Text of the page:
TSN’s Capitals Preview: Positively Lazy

TSN has been running a “30 Teams in 30 Days” season preview, profiling a different NHL team each day. TSN turned their attention to the Washington Capitals this weekend and, while posting an encouragingly positive assessment, they fall well short of the sort of analysis one would expect from this Canadian outpost of hockey expertise.
Starting with the positive: It’s always heartening to see Ted Leonsis get well-deserved praise from those outside the D.C. hockey community, and TSN’s preview certainly accomplishes that: “Ted Leonsis is the type of owner that every NHL team deserves. He is passionate about the game and completely dedicated to giving his team all the tools that they need to win.”
Overall the article is complimentary to the Capitals’ chances this year . . . though it’s not hard to predict good things for a team featuring Alex Ovechkin and a supporting cast ranging from future Hall of Famer Sergei Fedorov to Rookie of the Year runner-up Nicklas Backstrom. It’s also easy ‚Äî and not, mind you, necessarily inaccurate ‚Äî to be concerned about Jose Theodore’s ability to lead the team deep into the playoffs.
But the Theodore discussion is just one example of lazy reporting in this preview. A brief discussion of Theodore’s up-and-down seasons, and the Caps’ lack of “Plan B” in net this season, is all they mention. How many teams have two starting goaltenders? Obviously if Theodore has a sub-par or injury-bitten season then the team is in trouble; but that holds true for most NHL clubs’ starting netminders.
For one of Canada’s leading sources for hockey analysis, one would expect something with a little more depth. For example, Theodore doesn’t control rebounds like Huet does, and that could present problems for the Caps’ young defensive core (at least that’s one of my concerns). Lacking a Plan B in goal? Well, sure, and ice is slippery too, thanks for sharing.
Yet the analysis gets weaker. Here’s a gem:

A healthy Brian Pothier should also help. The former Senators’ defenceman missed the last 41 games of the season with post-concussion symptoms. If fully recovered, Pothier should be able to take some of the offensive strain off of Green from the back end.

An 80-goal season from Tom Poti would help as well, and that’s more likely than Pothier taking the Phone Booth ice any time soon. The return of Pothier, a hard-working guy whom the Capitals certainly missed, is a pipe dream at this point; sadly, the prognosis is not good for him to resume his NHL career any time soon, if at all. TSN would have been better served by focusing on the players who’ve actually skated with the team in camp than to make vague assumptions that Pothier is returning. We wish him well, but including Pothier in plans for this season or beyond is silly.
Perhaps the most egregious error in the preview is the following: “By February, Washington had snatched the lead in the Southeast Division and did not look back.” Um, what? Technically the last part of that sentence is true; the Capitals did not look back, since they had to look forward at Carolina and didn’t secure the division crown until the very last day of the regular season. It’s surprising to see such lazy reporting sneak past TSN’s editors, particularly now . . . how much sloppier will their articles get when there are¬† actual regular-season games to talk about?
The article smacks of a thrown-together last-minute term paper written by a hung over college student ‚Äî do some slapdash Internet research, throw together a few seemingly safe conclusions, and don’t waste time with fact-checking or actual analysis.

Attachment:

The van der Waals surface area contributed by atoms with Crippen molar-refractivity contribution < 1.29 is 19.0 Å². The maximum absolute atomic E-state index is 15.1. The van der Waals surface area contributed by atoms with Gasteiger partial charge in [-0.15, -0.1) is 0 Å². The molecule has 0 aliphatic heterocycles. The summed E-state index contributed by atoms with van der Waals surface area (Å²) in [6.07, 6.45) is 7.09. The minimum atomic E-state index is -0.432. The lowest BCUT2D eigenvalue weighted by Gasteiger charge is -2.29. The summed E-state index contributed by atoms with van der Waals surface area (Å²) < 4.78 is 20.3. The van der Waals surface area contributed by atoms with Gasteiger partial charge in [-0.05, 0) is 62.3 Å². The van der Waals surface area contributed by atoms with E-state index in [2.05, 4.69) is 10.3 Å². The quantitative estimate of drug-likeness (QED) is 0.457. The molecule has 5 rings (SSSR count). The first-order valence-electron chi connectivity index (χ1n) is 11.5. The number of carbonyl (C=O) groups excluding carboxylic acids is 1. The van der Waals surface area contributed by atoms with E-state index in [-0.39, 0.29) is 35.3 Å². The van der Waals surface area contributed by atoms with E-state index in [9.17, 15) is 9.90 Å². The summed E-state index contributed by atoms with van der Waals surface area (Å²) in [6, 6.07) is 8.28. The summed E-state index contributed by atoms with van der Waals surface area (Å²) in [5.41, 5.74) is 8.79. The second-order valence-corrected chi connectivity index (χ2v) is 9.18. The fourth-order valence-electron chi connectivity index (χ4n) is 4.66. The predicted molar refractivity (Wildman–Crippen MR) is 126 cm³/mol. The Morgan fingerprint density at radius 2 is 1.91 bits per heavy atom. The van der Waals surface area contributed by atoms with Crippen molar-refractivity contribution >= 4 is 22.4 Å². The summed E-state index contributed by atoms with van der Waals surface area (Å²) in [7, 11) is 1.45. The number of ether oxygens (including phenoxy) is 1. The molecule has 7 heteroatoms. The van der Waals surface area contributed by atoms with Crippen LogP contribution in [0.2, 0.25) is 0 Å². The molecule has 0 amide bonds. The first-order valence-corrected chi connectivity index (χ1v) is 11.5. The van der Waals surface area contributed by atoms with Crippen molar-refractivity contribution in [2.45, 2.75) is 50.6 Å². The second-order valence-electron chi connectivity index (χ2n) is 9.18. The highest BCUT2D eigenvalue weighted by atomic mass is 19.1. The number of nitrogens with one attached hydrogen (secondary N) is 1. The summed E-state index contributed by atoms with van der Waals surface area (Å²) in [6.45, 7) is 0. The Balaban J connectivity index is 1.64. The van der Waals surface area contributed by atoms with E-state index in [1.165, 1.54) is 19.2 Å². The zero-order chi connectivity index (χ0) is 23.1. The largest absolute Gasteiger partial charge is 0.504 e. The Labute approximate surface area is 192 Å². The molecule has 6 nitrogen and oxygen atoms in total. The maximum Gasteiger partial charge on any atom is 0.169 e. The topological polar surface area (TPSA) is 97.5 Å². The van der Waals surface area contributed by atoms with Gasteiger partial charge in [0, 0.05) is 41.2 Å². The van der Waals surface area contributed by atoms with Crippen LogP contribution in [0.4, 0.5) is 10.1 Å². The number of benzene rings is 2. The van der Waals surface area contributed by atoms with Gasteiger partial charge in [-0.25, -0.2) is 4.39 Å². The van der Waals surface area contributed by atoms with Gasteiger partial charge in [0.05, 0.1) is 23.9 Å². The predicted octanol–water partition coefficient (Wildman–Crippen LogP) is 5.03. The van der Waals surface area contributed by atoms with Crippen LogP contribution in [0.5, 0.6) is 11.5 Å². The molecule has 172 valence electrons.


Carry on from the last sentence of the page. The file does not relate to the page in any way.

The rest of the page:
Hey TSN, I enjoy Oktoberfest as much as (maybe more than) the next guy; but let’s keep the steins lidded while on the job, okay?

This entry was posted in Alexander Ovechkin, Bruce Boudreau, Media, Washington Capitals. Bookmark the permalink.

24 Responses to TSN’s Capitals Preview: Positively Lazy

  1. ThunderWeenie says:

    Hah. I’m almost sorry I sent you that link, OC!

  2. Chris says:

    Kind of related, this is the second time Mckeon (at least that’s who I’m assuming wrote it) has gotten Kozlov confused with Fedorov. Apparently four Russians is too many to keep track of. I bet he didn’t get Detroit’s Swedes confused.

  3. norske says:

    Well, at least you didn’t review the pre-edit version, which talked about a “healthy Tom Pothier.” Who?

  4. Tyler says:

    If you want to get technical, the Caps did take the division lead from Carolina for 1 day in February, then we lost a lot of ground, I think we got behind 6 games after that. And the rest is history.

  5. Fashi13 says:

    Also, no mention of Sarge when talking about the Defense.

  6. @ Tyler: Absolutely correct. Though I think you’ll agree that “never looked back” is hardly an accurate characterization of the rest of the season, eh?
    @ Norske, damn, wish I’d seen it before that correction. 🙂

  7. @ Chris: Yep, in the next-to-last bullet they definitely confuse the Russians. Nice catch!
    “C Viktor Kozlov was a crucial late season pickup by GM George McPhee. Kozlov served as a great team leader, especially for the Russian kids, and he‚Äôll do more of the same this year.”

  8. Buddha says:

    Way to speak up! The MN Wild one wasn’t much better. Refered to the Minneapolis StarTribune as the Minnesota StarTribune. Also refered to us as the Lake State. No one in MN has ever refered to it as the Lake State. I think that belongs to someone else.
    They also made Skoula sound like a player who actually can skate. Which we all know is flat out wrong.
    I was really disappointed with the entire series. I expected more from TSN.

  9. fauxrumors says:

    1) Typical of the media glossing over facts to fit a story line.
    2) The best way for one of these 30 teams preview nonsense would be if TSN employed a beat writer from that team to get a more acurate analysis instead of some guy in Toronto looking over stats as a guide to his story

  10. Tiny says:

    This is a bit of an overreaction to a off-season filler article done by a Canadian television network, no? I mean you guys don’t exactly receive TSN programming on your dial – other than those who get TSN game broadcasts as a part of NHL Center Ice. Why even care?
    The fact of the matter is that the staff of TSN care more about hockey, and carry more hockey, than you’ll ever receive on your American alternative, ESPN. Perhaps you should stick to their site from now on.

  11. Gustafsson says:

    “The fact of the matter is that the staff of TSN care more about hockey, and carry more hockey, than you‚Äôll ever receive on your American alternative, ESPN.”